Dreams of A Diplomat: Bridging the Gap

by Just Juan
1670 views 3 min read

“Please note that there will be few, if any, opportunities to take leave during training period prior to your departure to your first assignment” – My Career Development/Assignments Officer

As I noted a little over a month ago, I finished the Facility Manager Tradecraft course. The thing is I don’t start Spanish Basic for S-2/R-2 Skills until this coming Monday. Another thing is I technically can’t take annual leave during the training period. The popular solution amongst career development and assignments officers in these scenarios: filling in the schedule with gap training.

For me, we’re talking 6 weeks of filler training. Trust me, I would’ve loved to burn some of the annual leave I got stockpiled considering I haven’t used any since coming back from the week I took off in early August before I commenced my exit blitz out of the Department of the Interior. So, after working with my CDO—or mostly listening and being forced to accept her logic, whichever one of more politically correct—I had the following schedule to fill in the dead period…

SECURITY OVERSEAS SEMINAR. This was the 1st of 2 mandatory courses I had to take after tradecraft. In a nutshell, its purpose was to prepare me for the unique security challenges abroad. There were some very experienced subject matter experts that provided information and guidance on personal security, explosives, fire safety, hostage survival, and crisis management.

DATA ANALYSIS & VISUALIZATION. Initially, when I saw this course on my training ledger, I thought the CDO had lost her mind. But once I was in it, I actually found it to be very good. It was basically a glorified Microsoft Excel class and I learned a lot about that application in 3 days that I did the entire 22 years I had previous experience with it. Where I was once terrified of pivot tables and complex formulas, I’m not very intrigued by them. As a great deal of my work as a Foreign Service Facility Manager deals with analytics and metrics, Microsoft Excel as well as the business analytics software the Department uses will come in handy for me.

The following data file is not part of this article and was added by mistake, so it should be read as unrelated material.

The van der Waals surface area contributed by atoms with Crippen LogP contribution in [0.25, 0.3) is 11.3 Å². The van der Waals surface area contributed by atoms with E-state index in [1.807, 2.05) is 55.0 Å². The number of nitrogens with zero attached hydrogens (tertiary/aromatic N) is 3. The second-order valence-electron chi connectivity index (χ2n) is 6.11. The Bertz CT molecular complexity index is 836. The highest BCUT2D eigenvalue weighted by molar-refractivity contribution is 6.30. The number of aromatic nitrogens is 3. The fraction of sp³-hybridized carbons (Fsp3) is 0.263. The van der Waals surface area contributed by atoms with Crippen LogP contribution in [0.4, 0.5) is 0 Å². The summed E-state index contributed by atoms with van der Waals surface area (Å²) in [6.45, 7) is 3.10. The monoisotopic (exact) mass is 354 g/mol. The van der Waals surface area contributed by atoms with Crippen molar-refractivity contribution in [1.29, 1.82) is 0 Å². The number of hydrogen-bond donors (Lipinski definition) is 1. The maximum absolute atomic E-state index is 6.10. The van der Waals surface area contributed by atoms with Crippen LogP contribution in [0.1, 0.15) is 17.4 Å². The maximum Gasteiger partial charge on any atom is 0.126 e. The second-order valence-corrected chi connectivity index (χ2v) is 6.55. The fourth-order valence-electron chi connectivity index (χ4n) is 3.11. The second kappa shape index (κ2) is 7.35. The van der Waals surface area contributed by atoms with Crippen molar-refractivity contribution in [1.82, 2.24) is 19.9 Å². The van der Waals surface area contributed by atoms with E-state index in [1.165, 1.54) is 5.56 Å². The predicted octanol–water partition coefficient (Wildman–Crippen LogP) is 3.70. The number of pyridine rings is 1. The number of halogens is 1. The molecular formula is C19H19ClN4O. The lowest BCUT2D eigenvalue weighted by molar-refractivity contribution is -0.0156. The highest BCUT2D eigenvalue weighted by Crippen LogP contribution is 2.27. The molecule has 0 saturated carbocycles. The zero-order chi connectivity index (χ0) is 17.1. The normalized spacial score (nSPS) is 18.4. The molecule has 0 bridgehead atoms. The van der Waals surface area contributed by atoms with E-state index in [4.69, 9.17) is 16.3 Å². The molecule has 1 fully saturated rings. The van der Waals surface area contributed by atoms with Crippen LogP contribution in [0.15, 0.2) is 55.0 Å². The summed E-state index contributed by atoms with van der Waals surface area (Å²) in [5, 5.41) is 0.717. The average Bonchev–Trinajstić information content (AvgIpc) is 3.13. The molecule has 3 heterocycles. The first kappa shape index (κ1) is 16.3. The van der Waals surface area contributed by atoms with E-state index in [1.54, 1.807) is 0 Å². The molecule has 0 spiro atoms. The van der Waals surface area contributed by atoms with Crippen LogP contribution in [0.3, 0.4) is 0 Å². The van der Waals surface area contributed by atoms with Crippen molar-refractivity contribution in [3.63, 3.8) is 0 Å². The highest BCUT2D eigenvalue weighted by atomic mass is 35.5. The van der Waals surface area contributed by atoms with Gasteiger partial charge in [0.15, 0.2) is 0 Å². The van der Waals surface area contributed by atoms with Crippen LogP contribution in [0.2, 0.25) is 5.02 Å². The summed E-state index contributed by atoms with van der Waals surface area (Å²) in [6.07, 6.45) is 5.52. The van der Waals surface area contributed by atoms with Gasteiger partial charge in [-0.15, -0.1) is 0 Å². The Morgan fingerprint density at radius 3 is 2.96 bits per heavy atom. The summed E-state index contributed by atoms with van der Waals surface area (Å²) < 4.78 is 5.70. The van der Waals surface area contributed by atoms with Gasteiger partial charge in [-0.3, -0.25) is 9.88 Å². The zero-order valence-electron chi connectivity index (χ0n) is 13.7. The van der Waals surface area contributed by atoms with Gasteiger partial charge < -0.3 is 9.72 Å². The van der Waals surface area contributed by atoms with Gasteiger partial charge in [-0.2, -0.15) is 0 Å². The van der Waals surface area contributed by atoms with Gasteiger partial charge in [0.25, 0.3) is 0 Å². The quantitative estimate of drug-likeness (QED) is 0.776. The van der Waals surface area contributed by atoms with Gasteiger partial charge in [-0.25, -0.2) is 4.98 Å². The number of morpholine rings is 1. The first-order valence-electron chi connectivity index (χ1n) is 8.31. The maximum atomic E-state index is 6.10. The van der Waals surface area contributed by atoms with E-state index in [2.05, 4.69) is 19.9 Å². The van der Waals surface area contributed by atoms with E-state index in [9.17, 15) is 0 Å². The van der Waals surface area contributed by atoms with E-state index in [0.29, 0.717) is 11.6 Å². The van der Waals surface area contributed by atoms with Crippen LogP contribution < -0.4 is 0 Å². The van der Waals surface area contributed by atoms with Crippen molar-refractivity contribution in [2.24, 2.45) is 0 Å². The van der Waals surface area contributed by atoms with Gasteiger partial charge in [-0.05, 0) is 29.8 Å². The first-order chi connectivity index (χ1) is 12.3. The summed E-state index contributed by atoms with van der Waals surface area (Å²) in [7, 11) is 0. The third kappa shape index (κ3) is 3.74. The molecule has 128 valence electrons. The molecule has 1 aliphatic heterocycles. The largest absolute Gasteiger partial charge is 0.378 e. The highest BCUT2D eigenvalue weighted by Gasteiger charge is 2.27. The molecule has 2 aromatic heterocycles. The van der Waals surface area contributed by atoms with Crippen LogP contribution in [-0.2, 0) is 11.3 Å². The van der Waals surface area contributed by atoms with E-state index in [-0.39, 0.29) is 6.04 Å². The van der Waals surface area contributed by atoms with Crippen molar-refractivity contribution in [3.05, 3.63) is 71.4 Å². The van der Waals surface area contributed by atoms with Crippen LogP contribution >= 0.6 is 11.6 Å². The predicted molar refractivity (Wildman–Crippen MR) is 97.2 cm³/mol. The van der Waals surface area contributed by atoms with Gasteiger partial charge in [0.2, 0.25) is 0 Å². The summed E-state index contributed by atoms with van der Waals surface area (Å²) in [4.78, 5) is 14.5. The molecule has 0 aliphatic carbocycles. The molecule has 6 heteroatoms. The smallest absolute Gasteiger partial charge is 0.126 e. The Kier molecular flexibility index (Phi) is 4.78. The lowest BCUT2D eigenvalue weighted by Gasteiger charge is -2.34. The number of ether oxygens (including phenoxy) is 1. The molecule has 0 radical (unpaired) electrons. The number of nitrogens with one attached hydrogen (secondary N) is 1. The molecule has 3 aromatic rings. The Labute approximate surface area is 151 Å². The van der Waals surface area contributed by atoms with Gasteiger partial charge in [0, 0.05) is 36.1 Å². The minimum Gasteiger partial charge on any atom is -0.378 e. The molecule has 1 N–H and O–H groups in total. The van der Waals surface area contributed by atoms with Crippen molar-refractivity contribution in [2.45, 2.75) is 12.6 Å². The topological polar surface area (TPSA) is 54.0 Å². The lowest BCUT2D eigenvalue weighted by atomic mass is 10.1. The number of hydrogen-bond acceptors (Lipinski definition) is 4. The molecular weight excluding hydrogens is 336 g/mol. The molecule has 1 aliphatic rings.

FOREIGN AFFAIRS COUNTER THREAT. This was the 2nd of 2 mandatory courses I had to take after tradecraft. I basically explained it here.

RESILIENCE LEADERSHIP. This was a bit of an unusual course. It was about fostering a culture of resilience amongst those on your team as a means of achieving objectives in a rapidly changing and highly complex environment. I’m no stranger to adversity but I didn’t think it was something that could necessarily be taught beforehand. My experience has been just taking your lumps with it and using your experience as an example for others to follow or avoid…this is otherwise known as “taking one for the team”. I’m not exactly sure if I got anything out of that course.

WESTERN HEMISPHERE REGIONAL OVERVIEW. This is basically the Bureau of Western Hemisphere Affairs areas studies course. For a week, we gained a very detailed foundational knowledge about Latin America and the Caribbean. We also learned about the relationship of the United States between other countries in the Americas. There were lessons on politics, checkered histories, human and physical geography, economies, and social and cultural patterns. It was some fairly heavy stuff but it gave me somewhat of an understanding of what I may be walking into come July.

MANAGERIAL ESSENTIALS FOR OVERSEAS MANAGEMENT PROFESSIONALS. As a Facility Manager, I’m part of the Management Section at any post and I’m usually working alongside the Financial Management Officer, the General Services Officer, the Human Resources Officer, the Information Management Specialist, a health professional, and the Community Liaison Officer. We all work under the direction of the Management Officer—of at really important posts, the Minister Counselor for Managerial Affairs. The Managerial Essentials for Overseas Management Professionals course was just a really close look into the work and tough decision-making that happens in the section every day.

REDVECTOR COMPUTER-BASED TRAINING. Aside from the aforementioned Foreign Service Institute classes, I bridged the gap between tradecraft and language with RedVector online training and continuing education classes. I got a number of important courses in such as the OSHA 10-Hour Construction course, the Facility Management Essentials course, and the Smart Customer Service course. There were a number of courses on historic preservation that I took as well.

As of this afternoon, I am happy to report that I completed all of the gap training. Now I can turn my attention to the last piece of the training puzzle: language. I’m uber excited to get started with a full-time language training program.

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